Sunday, February 15, 2009

sesame veggie stir fry

It's a grey, rainy day in San Francisco. We need the rain to avoid another drought year and to put off the impending threat of water rationing. And while I won't say that I miss the precipitation (got plenty of it growing up in Seattle), I know that sunshine can't be far behind (unlike the scenario in February in the Northwest, when the warm sun is generally still months away), so I'm not really bothered by it. 

Also it creates a good excuse for lounging by the fireplace and doing indoor things. While the boys are out braving the weather in hopes of a glimpse (or even better, a photo) of Lance at stage one of the Tour of California, I'm toasty in my living room.

Today's recipe is one that's been sitting in my 'to post' pile for a while. If you don't often cook asian dishes, you may need to stock up on some sauce making staples (sesame oil, mirin, tamari, rice vinegar). Once you have those on hand, you'll have the ability to create a tasty sauce for stir fries or dipping at your convenience.

Sesame Veggie Stir Fry

1 Tbsp. refined coconut oil*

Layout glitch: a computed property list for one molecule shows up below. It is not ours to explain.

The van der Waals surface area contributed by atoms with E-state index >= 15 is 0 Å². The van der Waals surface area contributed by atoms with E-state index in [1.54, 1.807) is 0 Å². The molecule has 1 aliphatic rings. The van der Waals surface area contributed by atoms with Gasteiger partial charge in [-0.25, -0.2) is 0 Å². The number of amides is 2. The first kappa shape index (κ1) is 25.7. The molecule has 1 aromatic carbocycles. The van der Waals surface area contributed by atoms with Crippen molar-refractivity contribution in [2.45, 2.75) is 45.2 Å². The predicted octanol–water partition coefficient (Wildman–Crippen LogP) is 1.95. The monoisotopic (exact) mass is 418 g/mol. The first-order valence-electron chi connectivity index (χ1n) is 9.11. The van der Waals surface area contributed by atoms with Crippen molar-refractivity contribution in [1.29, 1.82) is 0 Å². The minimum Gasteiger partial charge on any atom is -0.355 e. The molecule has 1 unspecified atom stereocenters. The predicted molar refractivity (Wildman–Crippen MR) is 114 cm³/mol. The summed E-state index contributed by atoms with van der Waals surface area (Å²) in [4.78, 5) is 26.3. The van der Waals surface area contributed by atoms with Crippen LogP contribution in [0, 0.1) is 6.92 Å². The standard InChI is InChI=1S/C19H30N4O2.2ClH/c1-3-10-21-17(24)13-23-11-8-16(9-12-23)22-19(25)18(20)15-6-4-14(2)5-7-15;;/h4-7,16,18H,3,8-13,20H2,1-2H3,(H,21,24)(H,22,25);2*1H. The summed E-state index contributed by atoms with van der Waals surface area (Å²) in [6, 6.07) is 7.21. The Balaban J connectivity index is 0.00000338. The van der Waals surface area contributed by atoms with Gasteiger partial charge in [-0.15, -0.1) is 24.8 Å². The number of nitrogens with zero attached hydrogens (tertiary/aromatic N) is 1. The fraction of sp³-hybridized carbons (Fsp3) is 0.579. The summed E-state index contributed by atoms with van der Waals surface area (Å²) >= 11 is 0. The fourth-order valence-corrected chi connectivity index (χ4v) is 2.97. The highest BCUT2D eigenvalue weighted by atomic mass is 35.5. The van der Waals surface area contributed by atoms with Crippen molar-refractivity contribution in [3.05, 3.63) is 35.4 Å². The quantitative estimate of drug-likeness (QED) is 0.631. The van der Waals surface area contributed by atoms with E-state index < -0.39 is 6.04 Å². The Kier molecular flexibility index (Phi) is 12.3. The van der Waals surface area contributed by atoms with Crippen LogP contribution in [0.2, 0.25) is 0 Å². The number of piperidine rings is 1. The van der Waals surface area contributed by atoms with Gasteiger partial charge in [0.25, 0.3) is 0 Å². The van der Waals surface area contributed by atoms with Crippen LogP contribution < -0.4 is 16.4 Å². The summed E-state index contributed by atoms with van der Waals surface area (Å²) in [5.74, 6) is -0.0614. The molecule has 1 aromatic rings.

2-3 heads of broccoli, cut into bite size pieces
1 red pepper, cut into strips
1 handful of mushrooms, sliced

For Sauce:
1 clove of garlic, minced
2 Tbsp. apricot sauce or preserves
2 Tbsp. tamari
1 Tbsp. toasted sesame oil
2 tsp. rice vinegar
1 tsp. mirin
1/2 tsp. chili paste
sesame seeds

Mix all sauce ingredients in a small bowl. Set aside.

Heat coconut oil in a wok or large skillet over medium-high heat. Once the oil is hot, add the broccoli and red pepper. Stir fry for 2-3 minutes. Add mushrooms and continue to stir fry until vegetables are crisp-tender. Add the sauce and continue to stir fry until the sauce is mixed in and heated through. Sprinkle with sesame seeds.

We ate our veggie stir fry with seared ahi tuna. It would also be good over sticky rice (perhaps with some tofu or other protein mixed in).

*Why refined coconut oil? Coconut oil is a plant-based saturated fat that remains stable at the med-high heat typically used for stir fries (heating most oils at high temperatures changes their molecular structures, causing free radicals, which are linked to a host of health issues, like heart disease and cancer; yes, this includes olive oil). Because of its neutral taste, coconut oil is also good for baking. Coconut oil is becoming easier to find as the myths surrounding saturated fats are debunked, but you may have to go to a specialty or health store to find it. New research shows there may be health benefits of having a diet that includes coconut oil.

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